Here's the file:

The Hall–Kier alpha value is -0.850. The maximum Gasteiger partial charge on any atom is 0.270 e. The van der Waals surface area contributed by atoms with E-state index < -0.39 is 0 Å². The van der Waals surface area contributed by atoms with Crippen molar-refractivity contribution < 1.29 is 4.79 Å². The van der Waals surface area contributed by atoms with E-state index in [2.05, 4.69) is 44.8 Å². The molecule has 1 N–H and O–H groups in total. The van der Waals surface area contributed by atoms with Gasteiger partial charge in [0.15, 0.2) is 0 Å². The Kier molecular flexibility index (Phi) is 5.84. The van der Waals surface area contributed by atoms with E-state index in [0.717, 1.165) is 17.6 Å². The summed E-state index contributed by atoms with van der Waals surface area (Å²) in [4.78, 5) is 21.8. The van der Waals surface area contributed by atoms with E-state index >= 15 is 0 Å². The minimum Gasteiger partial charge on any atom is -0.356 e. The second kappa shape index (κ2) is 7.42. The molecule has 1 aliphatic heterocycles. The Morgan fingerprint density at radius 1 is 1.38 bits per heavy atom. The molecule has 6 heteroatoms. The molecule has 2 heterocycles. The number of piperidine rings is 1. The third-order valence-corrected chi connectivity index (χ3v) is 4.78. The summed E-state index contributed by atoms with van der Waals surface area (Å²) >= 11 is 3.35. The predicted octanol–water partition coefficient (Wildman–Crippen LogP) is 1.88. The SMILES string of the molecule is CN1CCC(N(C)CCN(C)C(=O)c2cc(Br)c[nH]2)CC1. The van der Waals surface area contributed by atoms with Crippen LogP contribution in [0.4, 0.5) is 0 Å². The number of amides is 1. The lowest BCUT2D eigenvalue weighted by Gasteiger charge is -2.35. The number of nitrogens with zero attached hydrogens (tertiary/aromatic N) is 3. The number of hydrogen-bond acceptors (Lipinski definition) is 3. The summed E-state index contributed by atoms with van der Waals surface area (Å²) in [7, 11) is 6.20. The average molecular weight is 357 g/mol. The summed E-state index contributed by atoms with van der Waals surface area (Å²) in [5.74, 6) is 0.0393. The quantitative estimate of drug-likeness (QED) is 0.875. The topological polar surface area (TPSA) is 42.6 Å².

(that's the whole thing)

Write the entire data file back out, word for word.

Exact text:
The Hall–Kier alpha value is -0.850. The maximum Gasteiger partial charge on any atom is 0.270 e. The van der Waals surface area contributed by atoms with E-state index < -0.39 is 0 Å². The van der Waals surface area contributed by atoms with Crippen molar-refractivity contribution < 1.29 is 4.79 Å². The van der Waals surface area contributed by atoms with E-state index in [2.05, 4.69) is 44.8 Å². The molecule has 1 N–H and O–H groups in total. The van der Waals surface area contributed by atoms with Gasteiger partial charge in [0.15, 0.2) is 0 Å². The Kier molecular flexibility index (Phi) is 5.84. The van der Waals surface area contributed by atoms with E-state index in [0.717, 1.165) is 17.6 Å². The summed E-state index contributed by atoms with van der Waals surface area (Å²) in [4.78, 5) is 21.8. The van der Waals surface area contributed by atoms with E-state index >= 15 is 0 Å². The minimum Gasteiger partial charge on any atom is -0.356 e. The second kappa shape index (κ2) is 7.42. The molecule has 1 aliphatic heterocycles. The Morgan fingerprint density at radius 1 is 1.38 bits per heavy atom. The molecule has 6 heteroatoms. The molecule has 2 heterocycles. The number of piperidine rings is 1. The third-order valence-corrected chi connectivity index (χ3v) is 4.78. The summed E-state index contributed by atoms with van der Waals surface area (Å²) >= 11 is 3.35. The predicted octanol–water partition coefficient (Wildman–Crippen LogP) is 1.88. The SMILES string of the molecule is CN1CCC(N(C)CCN(C)C(=O)c2cc(Br)c[nH]2)CC1. The van der Waals surface area contributed by atoms with Crippen LogP contribution in [0.4, 0.5) is 0 Å². The number of amides is 1. The lowest BCUT2D eigenvalue weighted by Gasteiger charge is -2.35. The number of nitrogens with zero attached hydrogens (tertiary/aromatic N) is 3. The number of hydrogen-bond acceptors (Lipinski definition) is 3. The summed E-state index contributed by atoms with van der Waals surface area (Å²) in [7, 11) is 6.20. The average molecular weight is 357 g/mol. The summed E-state index contributed by atoms with van der Waals surface area (Å²) in [5.74, 6) is 0.0393. The quantitative estimate of drug-likeness (QED) is 0.875. The topological polar surface area (TPSA) is 42.6 Å².